One possible answer is that Gibbons was decided in March 1824 and required Justice Washington to consider new arguments on the Commerce Clause issue in Corfield?* Gibbons, of course, was the Supreme Court's first case discussing the Commerce Clause in detail and held that a New York statute granting a monopoly for steamboat traffic in that state's waters was contrary to multiple acts of Congress. (36) Chief Justice Marshall's opinion explained: "Commerce, undoubtedly, is traffic, but it is something more: it is intercourse. It describes the commercial intercourse between nations... in all its branches, and is regulated by prescribing rules for carrying on that intercourse." (37) Marshall added that the commerce power, "like all others vested in Congress, is complete in itself, may be exercised to its utmost extent, and acknowledges no limitations, other than are prescribed in the constitution." (38) Nevertheless, the Court wrote that there were many state statutes with "a remote and considerable influence on commerce" that were permissible. (39) Examples included "[ijnspection laws, quarantine laws, health laws of every description, as well as laws for regulating the internal commerce of a State, and those which respect turnpike roads, ferries, &c." (40) Justice Washington joined the Court's opinion in Gibbons knowing full well that Corfield raised the question of whether a state statute restricting oyster harvesting in navigable waters came within the category of legislation that Gibbons said fell outside of the commerce power. (41)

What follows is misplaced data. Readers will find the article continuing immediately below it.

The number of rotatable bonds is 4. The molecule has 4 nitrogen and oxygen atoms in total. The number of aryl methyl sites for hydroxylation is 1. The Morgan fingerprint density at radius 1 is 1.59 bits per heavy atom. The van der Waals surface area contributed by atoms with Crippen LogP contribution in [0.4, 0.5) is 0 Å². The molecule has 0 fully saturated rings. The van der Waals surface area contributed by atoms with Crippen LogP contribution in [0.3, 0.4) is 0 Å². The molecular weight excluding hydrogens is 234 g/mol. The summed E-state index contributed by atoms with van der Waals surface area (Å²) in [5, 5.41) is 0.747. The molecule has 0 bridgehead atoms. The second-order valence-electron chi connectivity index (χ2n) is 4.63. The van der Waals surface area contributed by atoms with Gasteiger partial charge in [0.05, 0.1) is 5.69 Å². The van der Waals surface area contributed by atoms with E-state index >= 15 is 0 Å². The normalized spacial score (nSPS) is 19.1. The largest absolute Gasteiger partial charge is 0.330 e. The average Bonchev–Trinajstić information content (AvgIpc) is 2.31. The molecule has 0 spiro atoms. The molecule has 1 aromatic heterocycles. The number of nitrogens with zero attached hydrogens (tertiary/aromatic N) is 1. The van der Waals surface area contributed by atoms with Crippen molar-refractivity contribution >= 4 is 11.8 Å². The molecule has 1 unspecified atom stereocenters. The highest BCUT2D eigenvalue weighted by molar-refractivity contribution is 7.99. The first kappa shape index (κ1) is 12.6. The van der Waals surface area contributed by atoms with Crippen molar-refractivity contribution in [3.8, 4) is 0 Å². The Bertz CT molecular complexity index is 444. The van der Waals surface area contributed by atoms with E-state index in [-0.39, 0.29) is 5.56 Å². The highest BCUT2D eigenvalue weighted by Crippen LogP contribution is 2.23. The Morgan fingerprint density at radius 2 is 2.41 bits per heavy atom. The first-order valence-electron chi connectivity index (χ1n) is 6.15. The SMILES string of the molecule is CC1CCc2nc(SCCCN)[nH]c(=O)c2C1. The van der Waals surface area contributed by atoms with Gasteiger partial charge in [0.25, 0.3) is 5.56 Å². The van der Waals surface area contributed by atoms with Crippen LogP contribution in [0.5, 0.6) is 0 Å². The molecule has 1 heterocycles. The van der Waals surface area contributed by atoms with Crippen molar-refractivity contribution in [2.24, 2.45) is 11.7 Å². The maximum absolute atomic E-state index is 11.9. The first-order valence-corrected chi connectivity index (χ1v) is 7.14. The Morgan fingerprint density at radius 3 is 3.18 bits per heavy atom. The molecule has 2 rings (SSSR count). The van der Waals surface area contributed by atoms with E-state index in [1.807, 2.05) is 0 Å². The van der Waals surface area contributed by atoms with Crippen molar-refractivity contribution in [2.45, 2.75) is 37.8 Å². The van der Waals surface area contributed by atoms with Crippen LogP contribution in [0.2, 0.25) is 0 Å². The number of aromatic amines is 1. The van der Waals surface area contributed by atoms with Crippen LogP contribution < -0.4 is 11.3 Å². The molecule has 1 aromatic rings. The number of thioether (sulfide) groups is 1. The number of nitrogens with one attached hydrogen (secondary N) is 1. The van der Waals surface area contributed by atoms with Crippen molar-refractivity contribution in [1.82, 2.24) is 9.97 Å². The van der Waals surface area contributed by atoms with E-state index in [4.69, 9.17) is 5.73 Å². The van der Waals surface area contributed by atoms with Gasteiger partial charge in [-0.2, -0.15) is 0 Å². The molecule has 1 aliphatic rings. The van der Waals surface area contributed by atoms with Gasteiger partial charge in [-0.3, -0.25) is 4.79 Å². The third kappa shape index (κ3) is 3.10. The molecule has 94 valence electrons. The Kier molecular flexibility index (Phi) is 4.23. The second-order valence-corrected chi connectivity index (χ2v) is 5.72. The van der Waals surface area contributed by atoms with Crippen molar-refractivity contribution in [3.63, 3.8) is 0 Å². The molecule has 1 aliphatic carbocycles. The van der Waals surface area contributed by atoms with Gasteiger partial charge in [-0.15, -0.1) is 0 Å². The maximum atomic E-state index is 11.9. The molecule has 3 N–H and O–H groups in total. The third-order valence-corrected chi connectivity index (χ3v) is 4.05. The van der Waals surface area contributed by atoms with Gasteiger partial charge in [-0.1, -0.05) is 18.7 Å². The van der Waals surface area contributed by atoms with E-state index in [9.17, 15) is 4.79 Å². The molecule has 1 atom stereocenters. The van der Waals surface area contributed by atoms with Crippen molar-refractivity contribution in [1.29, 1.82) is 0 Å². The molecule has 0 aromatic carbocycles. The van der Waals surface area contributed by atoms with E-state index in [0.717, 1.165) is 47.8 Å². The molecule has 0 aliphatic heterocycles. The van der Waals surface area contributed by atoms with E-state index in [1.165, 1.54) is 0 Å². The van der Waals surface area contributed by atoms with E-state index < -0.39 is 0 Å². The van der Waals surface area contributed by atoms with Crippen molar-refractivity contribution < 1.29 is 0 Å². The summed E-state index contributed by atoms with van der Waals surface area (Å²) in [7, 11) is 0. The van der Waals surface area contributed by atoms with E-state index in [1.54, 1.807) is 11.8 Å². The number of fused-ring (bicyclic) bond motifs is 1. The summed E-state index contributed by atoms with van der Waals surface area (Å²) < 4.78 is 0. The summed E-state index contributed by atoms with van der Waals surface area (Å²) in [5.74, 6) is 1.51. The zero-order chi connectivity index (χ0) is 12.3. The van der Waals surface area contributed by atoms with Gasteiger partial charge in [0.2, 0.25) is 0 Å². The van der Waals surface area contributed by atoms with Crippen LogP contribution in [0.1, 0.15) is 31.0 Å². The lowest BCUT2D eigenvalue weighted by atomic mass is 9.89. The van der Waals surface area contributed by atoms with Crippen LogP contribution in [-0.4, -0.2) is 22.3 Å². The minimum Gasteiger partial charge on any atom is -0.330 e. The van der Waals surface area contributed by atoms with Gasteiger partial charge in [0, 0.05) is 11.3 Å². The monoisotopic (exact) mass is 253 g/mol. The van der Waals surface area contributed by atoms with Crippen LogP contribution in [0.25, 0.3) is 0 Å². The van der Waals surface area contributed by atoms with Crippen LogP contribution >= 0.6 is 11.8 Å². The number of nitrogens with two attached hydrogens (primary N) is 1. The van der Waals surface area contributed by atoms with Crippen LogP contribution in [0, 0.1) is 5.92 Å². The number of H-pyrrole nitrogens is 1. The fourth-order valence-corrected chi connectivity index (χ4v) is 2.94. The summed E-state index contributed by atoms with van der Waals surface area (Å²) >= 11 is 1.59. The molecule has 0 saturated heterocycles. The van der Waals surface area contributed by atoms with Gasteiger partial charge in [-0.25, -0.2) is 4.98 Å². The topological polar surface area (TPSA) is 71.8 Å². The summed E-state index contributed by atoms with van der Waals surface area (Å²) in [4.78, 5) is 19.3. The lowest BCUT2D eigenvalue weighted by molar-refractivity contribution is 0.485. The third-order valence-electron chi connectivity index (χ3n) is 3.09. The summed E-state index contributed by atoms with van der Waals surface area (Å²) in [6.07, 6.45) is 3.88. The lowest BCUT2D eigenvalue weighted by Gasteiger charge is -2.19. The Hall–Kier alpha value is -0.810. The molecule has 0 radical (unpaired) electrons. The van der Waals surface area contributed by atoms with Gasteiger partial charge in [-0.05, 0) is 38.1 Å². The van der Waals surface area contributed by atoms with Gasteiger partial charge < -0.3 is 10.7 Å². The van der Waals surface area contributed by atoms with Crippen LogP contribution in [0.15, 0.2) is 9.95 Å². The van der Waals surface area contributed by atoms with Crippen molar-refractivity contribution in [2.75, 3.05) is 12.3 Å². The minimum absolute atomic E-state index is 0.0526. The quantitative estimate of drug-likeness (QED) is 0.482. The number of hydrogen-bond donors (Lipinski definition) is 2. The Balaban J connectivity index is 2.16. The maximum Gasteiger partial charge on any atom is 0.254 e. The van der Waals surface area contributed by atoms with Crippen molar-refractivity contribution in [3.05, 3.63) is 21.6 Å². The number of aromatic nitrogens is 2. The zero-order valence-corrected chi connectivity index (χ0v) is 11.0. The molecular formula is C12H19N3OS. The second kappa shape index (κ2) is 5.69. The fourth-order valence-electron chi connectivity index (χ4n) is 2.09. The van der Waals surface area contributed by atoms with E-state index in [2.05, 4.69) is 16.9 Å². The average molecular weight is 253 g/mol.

2. The Commerce Clause Analysis

      When the Justice gave his opinion in Corfield, he began the discussion of the merits by asking whether the New Jersey oyster law "is repugnant to the power granted to congress to regulate commerce." (42) Citing Gibbons, he wrote that the commerce power "does by no means impair the right of the state government to legislate upon all subjects of internal police within their territorial limits... even although such legislation may indirectly and remotely affect commerce." (43) Washington also quoted the Chief Justice's opinion almost verbatim in stating that "inspection, quarantine, and health laws; laws regulating the internal commerce of the state; laws establishing and regulating turnpike roads, ferries, canals, and the like" were instances of valid state legislation. (44) The Justice then made his main point, which was that

      if the power which congress possesses to regulate commerce does not interfere with that of the state to regulate its internal trade, although the latter may remotely...